Why do this? Well, it’s no secret that not everyone wants to pore over your beautiful project plan to find key dates. Most people—your teammates included—want a top-level view of key dates and events. Milestones are great for this purpose because they’re called out in a special way—usually with a diamond—in project plans.

While you should list the tasks and effort leading up to a project milestone, be sure to present the milestone at the end of those tasks to signify a delivery, or even a presentation of, the deliverable.

Here's an example of how Washington Hyperloop uses milestones to track an important deadline in their project.

Spotlight important dates

Are there days from now until the end of your project that could impact your project in some way? Maybe your team will need to be out of the office for a mandatory training. Maybe there’s a board meeting you’re expected to attend.

It’s important to keep all of these important events in mind when you’re planning a project because they could possibly impact your project schedule. So why not include them as project milestones so you can track them all in one place?

In this example, the team’s off-site strat-op meeting has been added to the project plan as a milestone so work can be scheduled around it.

date milestone in gantt chart

Identify potential project bottlenecks

Many projects rely on the work produced by external teams or partners to make forward progress. If you’re not tracking those external factors somewhere, there’s a great chance you’ll forget to follow-up on it.

That’s why it’s important to list these deliverables as project milestones if you’re working on a project that depends on someone or something outside of your project. Here’s an example of what that might look like for a client approval.

deliverable milestone in gantt chart

Want to hit major milestones on time more often?

We’ve got a free class to help you get everyone on board with your plan! Register for Plan Up: How to Create and Sell a Winning Project Plan to see why planning sets the stage for project success, and get a free Guide to Project Planning when you sign up.

How to create a project milestone

Creating milestones for your project plan can be simple, especially with TeamGantt. Once you’ve mapped out your overall process and plan with your team, you can easily add tasks, identify gantt chart milestones, and determine task owners. Adding a milestone (or converting a task to a milestone) is very easy in TeamGantt.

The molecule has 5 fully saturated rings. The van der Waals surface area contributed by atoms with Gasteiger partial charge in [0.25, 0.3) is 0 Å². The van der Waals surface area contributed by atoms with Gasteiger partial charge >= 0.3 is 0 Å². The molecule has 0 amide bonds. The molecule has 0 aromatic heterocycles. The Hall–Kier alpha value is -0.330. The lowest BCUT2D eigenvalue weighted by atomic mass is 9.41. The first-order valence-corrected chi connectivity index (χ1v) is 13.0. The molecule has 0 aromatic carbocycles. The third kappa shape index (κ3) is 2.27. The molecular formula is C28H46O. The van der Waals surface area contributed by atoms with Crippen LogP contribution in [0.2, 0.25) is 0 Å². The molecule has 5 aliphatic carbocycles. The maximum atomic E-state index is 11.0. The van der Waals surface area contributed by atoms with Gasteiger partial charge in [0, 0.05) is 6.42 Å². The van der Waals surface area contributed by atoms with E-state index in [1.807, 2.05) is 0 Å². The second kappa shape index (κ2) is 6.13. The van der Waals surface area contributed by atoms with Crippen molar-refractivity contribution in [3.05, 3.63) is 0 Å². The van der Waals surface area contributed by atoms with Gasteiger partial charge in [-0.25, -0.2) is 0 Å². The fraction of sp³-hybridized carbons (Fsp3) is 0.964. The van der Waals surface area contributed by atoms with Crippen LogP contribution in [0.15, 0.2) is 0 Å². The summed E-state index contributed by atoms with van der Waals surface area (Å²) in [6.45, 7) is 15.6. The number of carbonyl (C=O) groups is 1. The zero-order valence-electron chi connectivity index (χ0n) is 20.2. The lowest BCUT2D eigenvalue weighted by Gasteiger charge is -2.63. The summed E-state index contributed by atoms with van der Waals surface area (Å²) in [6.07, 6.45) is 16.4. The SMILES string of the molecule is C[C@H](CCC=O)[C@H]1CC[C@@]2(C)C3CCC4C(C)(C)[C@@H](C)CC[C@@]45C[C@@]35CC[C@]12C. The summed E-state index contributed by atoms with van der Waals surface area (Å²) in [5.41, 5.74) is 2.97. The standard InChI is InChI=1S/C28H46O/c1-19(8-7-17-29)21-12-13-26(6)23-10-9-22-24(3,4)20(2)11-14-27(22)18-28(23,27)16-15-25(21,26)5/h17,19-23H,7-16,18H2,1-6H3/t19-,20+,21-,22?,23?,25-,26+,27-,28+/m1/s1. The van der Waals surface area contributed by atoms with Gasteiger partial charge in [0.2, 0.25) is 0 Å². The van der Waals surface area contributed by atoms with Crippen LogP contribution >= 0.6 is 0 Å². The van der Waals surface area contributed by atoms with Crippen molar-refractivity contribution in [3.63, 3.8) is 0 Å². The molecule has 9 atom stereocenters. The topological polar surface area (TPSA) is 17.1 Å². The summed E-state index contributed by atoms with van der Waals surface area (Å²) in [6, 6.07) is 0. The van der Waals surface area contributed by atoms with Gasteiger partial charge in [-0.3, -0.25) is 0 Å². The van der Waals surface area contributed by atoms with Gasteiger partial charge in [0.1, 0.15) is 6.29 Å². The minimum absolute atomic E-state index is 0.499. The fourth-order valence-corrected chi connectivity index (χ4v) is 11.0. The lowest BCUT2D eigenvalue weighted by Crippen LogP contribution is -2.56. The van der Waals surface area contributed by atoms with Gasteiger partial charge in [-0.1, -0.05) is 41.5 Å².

Once you’ve signed up for a TeamGantt account, here’s a quick video on how to create milestones:

Project milestones are easy to create and even easier to track because you’ve called out the most important points in your project.

How to share project milestones with clients and stakeholders

Want to give clients and stakeholders a high-level view of the project? Simply follow these steps to share a PDF of key project milestones in your gantt chart.

1. Filter your project by milestones.

From your gantt chart view, click the All Dates menu at the top of your gantt chart, and select Only Milestones from the drop-down.

filter gantt chart by project milestones

2. Export your filtered project to a PDF file.

Navigate to your project's Menu, and select Print/Export PDF from the drop-down.

export gantt chart with project milestones to PDF

Customize your PDF settings, then click View PDF to complete the export. From there, you can download and/or print your PDF to share with clients and stakeholders.

share PDF of gantt chart filtered by project milestones

Who would have thought such a critical step could be so easy?

Hit every project milestone with ease

TeamGantt makes it easy to create, track, and collaborate on all your project milestones so nothing slips through the cracks.

You’ll have all the features you need to ensure projects finish on time and under budget—from drag and drop simplicity and team collaboration to customizable views and workload management.

Best of all, it’s all wrapped up in a simple and intuitive interface your whole team will love. 😍

Give TeamGantt a free try today!